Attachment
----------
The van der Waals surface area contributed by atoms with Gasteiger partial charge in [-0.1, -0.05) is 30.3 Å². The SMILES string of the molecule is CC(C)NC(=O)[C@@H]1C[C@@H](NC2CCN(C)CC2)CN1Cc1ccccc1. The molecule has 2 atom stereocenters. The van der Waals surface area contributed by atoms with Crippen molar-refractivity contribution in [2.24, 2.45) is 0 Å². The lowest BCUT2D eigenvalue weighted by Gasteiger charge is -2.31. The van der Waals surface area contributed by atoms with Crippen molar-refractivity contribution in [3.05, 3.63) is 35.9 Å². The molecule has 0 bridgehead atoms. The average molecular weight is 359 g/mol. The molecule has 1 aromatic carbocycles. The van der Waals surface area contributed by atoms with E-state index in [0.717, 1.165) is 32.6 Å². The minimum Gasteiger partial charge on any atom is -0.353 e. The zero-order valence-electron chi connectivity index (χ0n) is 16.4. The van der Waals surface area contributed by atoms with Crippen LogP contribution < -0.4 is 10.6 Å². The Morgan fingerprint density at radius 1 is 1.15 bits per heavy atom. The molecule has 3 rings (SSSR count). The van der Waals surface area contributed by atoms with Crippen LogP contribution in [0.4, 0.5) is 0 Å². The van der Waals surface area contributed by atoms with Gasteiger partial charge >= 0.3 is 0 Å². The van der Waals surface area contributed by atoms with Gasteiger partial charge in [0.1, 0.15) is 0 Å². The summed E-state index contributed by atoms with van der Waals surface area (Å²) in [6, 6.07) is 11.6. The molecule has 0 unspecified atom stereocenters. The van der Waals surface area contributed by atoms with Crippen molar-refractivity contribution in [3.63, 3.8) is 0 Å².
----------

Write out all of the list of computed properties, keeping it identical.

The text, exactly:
The van der Waals surface area contributed by atoms with Gasteiger partial charge in [-0.1, -0.05) is 30.3 Å². The SMILES string of the molecule is CC(C)NC(=O)[C@@H]1C[C@@H](NC2CCN(C)CC2)CN1Cc1ccccc1. The molecule has 2 atom stereocenters. The van der Waals surface area contributed by atoms with Crippen molar-refractivity contribution in [2.24, 2.45) is 0 Å². The lowest BCUT2D eigenvalue weighted by Gasteiger charge is -2.31. The van der Waals surface area contributed by atoms with Crippen molar-refractivity contribution in [3.05, 3.63) is 35.9 Å². The molecule has 0 bridgehead atoms. The average molecular weight is 359 g/mol. The molecule has 1 aromatic carbocycles. The van der Waals surface area contributed by atoms with E-state index in [0.717, 1.165) is 32.6 Å². The minimum Gasteiger partial charge on any atom is -0.353 e. The zero-order valence-electron chi connectivity index (χ0n) is 16.4. The van der Waals surface area contributed by atoms with Crippen LogP contribution < -0.4 is 10.6 Å². The Morgan fingerprint density at radius 1 is 1.15 bits per heavy atom. The molecule has 3 rings (SSSR count). The van der Waals surface area contributed by atoms with Crippen LogP contribution in [0.4, 0.5) is 0 Å². The van der Waals surface area contributed by atoms with Gasteiger partial charge >= 0.3 is 0 Å². The van der Waals surface area contributed by atoms with Gasteiger partial charge in [0.1, 0.15) is 0 Å². The summed E-state index contributed by atoms with van der Waals surface area (Å²) in [6, 6.07) is 11.6. The molecule has 0 unspecified atom stereocenters. The van der Waals surface area contributed by atoms with Crippen molar-refractivity contribution in [3.63, 3.8) is 0 Å².